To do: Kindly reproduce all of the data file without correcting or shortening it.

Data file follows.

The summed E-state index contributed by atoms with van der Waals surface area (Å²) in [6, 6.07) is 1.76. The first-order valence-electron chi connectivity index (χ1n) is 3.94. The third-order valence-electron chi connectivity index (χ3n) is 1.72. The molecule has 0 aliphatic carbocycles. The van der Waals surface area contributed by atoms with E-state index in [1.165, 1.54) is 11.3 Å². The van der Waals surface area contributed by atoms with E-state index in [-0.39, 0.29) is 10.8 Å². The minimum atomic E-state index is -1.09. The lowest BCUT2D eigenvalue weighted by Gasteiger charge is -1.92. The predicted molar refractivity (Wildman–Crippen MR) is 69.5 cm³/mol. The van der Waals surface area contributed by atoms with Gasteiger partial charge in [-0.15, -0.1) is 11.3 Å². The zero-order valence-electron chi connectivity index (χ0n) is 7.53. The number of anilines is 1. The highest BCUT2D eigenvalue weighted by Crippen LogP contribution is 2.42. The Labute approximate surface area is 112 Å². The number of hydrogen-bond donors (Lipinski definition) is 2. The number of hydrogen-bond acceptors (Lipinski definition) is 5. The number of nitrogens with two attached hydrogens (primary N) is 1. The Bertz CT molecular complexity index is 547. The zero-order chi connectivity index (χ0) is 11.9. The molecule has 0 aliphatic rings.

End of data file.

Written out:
The summed E-state index contributed by atoms with van der Waals surface area (Å²) in [6, 6.07) is 1.76. The first-order valence-electron chi connectivity index (χ1n) is 3.94. The third-order valence-electron chi connectivity index (χ3n) is 1.72. The molecule has 0 aliphatic carbocycles. The van der Waals surface area contributed by atoms with E-state index in [1.165, 1.54) is 11.3 Å². The van der Waals surface area contributed by atoms with E-state index in [-0.39, 0.29) is 10.8 Å². The minimum atomic E-state index is -1.09. The lowest BCUT2D eigenvalue weighted by Gasteiger charge is -1.92. The predicted molar refractivity (Wildman–Crippen MR) is 69.5 cm³/mol. The van der Waals surface area contributed by atoms with Gasteiger partial charge in [-0.15, -0.1) is 11.3 Å². The zero-order valence-electron chi connectivity index (χ0n) is 7.53. The number of anilines is 1. The highest BCUT2D eigenvalue weighted by Crippen LogP contribution is 2.42. The Labute approximate surface area is 112 Å². The number of hydrogen-bond donors (Lipinski definition) is 2. The number of hydrogen-bond acceptors (Lipinski definition) is 5. The number of nitrogens with two attached hydrogens (primary N) is 1. The Bertz CT molecular complexity index is 547. The zero-order chi connectivity index (χ0) is 11.9. The molecule has 0 aliphatic rings.